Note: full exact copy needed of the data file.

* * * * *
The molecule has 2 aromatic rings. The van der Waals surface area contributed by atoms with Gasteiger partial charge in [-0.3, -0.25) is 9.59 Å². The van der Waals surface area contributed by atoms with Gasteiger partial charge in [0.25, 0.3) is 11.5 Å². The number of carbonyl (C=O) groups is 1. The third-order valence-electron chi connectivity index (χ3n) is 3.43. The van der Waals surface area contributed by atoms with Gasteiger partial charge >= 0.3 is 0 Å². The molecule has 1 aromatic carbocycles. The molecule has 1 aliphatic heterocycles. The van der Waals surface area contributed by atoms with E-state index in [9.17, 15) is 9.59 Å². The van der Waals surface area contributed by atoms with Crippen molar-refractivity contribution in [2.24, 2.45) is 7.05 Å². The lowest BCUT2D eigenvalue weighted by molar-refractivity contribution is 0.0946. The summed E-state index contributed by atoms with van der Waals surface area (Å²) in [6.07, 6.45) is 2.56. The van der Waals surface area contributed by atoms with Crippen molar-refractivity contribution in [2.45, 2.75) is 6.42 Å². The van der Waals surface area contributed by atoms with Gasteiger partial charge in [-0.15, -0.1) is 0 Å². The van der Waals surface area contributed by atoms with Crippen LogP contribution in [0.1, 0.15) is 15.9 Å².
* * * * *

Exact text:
The molecule has 2 aromatic rings. The van der Waals surface area contributed by atoms with Gasteiger partial charge in [-0.3, -0.25) is 9.59 Å². The van der Waals surface area contributed by atoms with Gasteiger partial charge in [0.25, 0.3) is 11.5 Å². The number of carbonyl (C=O) groups is 1. The third-order valence-electron chi connectivity index (χ3n) is 3.43. The van der Waals surface area contributed by atoms with Gasteiger partial charge >= 0.3 is 0 Å². The molecule has 1 aromatic carbocycles. The molecule has 1 aliphatic heterocycles. The van der Waals surface area contributed by atoms with E-state index in [9.17, 15) is 9.59 Å². The van der Waals surface area contributed by atoms with Crippen molar-refractivity contribution in [2.24, 2.45) is 7.05 Å². The lowest BCUT2D eigenvalue weighted by molar-refractivity contribution is 0.0946. The summed E-state index contributed by atoms with van der Waals surface area (Å²) in [6.07, 6.45) is 2.56. The van der Waals surface area contributed by atoms with Crippen molar-refractivity contribution in [2.45, 2.75) is 6.42 Å². The van der Waals surface area contributed by atoms with Gasteiger partial charge in [-0.15, -0.1) is 0 Å². The van der Waals surface area contributed by atoms with Crippen LogP contribution in [0.1, 0.15) is 15.9 Å².